Much about Victoria has never changed, will never change. The good gray Coho, now 50 years old, still toots like a teenager as she enters the Inner Harbour, and the great Woolly Mammoth still stands guard in the Royal BC Museum. The BC Parliament buildings still twinkle at night, and Big Blue, the bascule bridge at the foot of Johnson, still rears up periodically to let tall-masted vessels pass.
But much is changing rapidly, and we've come to Vancouver Island to uncover some of those off-the-beaten-track spots--known perhaps to local foodies but not widely heralded--which Cornichon visited in the company of traveling partner Jacqueline Pruner of Heed the Hedonist.
Our culinary-literary joint venture found four candidates for this series, which begins in the neighborhood of Oak Bay, specifically Estevan Village, home to Paprika Bistro. Our report below.
CORNICHON says: The name Paprika suggests something Hungarian, wouldn't you say? That's because Paprika Bistro was founded by a Hungarian, George Szasz ,and his wife Linda. George's parents ran Szasz Deli in Vancouver, (in South Granville, where West now stands), so he grew up with the whole cured-and-spiced meat thing. George and Linda, who'd been running a resort in the north of British Columbia and were looking to move to Vancouver Island, bought themselves French place in Oak Bay, Chez Daniel, renamed it Paprika, and ran it for seven years before they sold it.
Geoff Parker, the owner since January, used to be the food & bev manager at Chateau Victoria, an Inner Harbour landmark. Here at Paprika, he runs a quintessential neighborhood bistro, with local art on the wall and local food on the menu. The seared pork tenderloin, for example, is encrusted with Victoria Gin botanicals and dressed with a Victoria Gin vinaigrette. It's almost incestuous: Paprika's chef, Anna Hunt, is the brother of Peter Hunt, the master distiller for Victoria Gin. As our tasting progresses (housemade sausage, grilled calamari salad, hand-cut beef tartare, pasta with local mushrooms, Cowichan Bay duck breast), Parker pours perfectly matched wines from Canadian producers: Quail's Gate chenin blanc, Kettle Valley pinot gris, Cedar Creek merlot, Sumac Ridge cabernet sauvignon. Only the stunning, liver-textured duck requires more than British Columbia can muster, and earns a rich, ripe Côte du Ventoux. It's a gastronomic and vineyard tour well worth the cab ride.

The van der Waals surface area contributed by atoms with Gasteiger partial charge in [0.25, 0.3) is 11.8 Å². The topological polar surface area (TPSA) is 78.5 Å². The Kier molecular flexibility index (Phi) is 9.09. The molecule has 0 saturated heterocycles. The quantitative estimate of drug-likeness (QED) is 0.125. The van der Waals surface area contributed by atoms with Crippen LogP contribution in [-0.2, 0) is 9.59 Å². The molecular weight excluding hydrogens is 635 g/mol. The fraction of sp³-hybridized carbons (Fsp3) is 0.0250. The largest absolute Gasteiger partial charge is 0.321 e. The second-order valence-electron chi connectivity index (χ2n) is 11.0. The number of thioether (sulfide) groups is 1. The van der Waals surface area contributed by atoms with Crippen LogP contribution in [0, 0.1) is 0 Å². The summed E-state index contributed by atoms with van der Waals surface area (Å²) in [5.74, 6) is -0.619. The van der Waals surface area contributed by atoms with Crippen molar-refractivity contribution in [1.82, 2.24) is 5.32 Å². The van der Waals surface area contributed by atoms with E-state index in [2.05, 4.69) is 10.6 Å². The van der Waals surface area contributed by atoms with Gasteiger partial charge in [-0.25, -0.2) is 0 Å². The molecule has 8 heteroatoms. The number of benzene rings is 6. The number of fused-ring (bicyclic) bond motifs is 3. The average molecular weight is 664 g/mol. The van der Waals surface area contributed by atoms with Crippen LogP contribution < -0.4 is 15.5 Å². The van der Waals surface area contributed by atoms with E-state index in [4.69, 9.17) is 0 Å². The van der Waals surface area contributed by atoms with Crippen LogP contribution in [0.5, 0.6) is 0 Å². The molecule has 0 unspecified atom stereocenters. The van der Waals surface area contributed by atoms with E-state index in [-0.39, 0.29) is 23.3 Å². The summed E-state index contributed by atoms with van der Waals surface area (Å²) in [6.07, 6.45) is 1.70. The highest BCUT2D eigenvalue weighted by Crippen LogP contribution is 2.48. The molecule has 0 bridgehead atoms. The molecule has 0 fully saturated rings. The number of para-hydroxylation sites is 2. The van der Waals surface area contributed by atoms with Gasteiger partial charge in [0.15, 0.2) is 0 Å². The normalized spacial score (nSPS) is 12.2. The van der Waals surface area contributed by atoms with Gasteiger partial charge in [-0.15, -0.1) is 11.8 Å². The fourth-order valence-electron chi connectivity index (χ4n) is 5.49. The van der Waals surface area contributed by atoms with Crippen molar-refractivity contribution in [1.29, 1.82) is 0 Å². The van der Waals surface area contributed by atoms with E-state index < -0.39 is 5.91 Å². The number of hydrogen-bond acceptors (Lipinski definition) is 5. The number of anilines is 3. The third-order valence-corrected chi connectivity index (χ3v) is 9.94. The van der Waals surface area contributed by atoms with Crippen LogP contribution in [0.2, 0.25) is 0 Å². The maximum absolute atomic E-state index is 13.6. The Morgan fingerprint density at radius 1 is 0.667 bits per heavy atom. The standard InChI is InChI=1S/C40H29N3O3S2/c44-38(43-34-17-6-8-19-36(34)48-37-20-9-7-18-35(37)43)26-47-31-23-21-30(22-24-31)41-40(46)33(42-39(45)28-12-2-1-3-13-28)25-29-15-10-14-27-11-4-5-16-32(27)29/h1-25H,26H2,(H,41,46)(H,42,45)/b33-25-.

HEDONISTA says: Ah, Paprika Bistro. Just like those memorable moments in life when you fall deep and instantaneously in love, I’ll never forget the first time I laid eyes on that rouge-hued Capsicum annunm. So charming did this perfectly quaint-yet-artsy, off-the-beaten-path eatery look from the outside on that bright sun-filled Oak Bay afternoon, that I simply had to return with a dear friend of mine, who conventiently happens to live in the surrounding neighborhood (that’s spelled “neighbourhood” in Canadian), to try what I was certain was an exquisite find. I was not disappointed. (Note that this was in 2008, so pre-Parker – the Szaszs still ruled the roost.) I can still remember the near-orgasmic seafood dishes … and the duck! So crisp on the outside, yet melt-in-your-mouth on the inside…. We sat at what is still to this day my absolutely fav spot in the entire restaurant, which seats a modest 60 patrons: a tiny window bench tucked in this place’s quietest corner. We truly had the time of our lives.
Now, post-Parker, I’m so very pleased to announce that it’s still the same fab place it’s always been. With Anna Hunt at the helm (Sous Chef under the Szaszs and now Chef de Cuisine under Parker, not to mention culinary consultant for her brother’s gin distillery), the continuity of fabulous foodie festivities remains. This is artisan cuisine, without a doubt: the homemade pasta is absolutely to die for, Parker’s wine pairings perfect, and the Cowichan Bay duck breast immediately teleported my palate back to that first unforgettable night my culinary heart found this beautiful boutique bistro.
In my hedonistic opinion, Paprika Bistro is one of the most romantic dinner spots in all of Greater Victoria. It’s open Tuesdays through Saturday from 5:00 p.m. on. It’s only a few blocks’ walk to both Willows Beach and Lokier Garden, to boot (not to be confused with the Canadian pronunciation of “about”). They’re also a proud supporter of local farms, wineries and ocean wise fisheries, which is a big bonus in my books. For a mere 10-minute, $15 cab ride from Victoria’s Inner Harbour, this is simply a must-try place that I guarantee is well worth the trek to tantalizingly true love.Posted by Ronald Holden at November 26, 2009 10:00 PM | TrackBack
The International Kitchen
Cooking school vacations in Italy, France & Spain.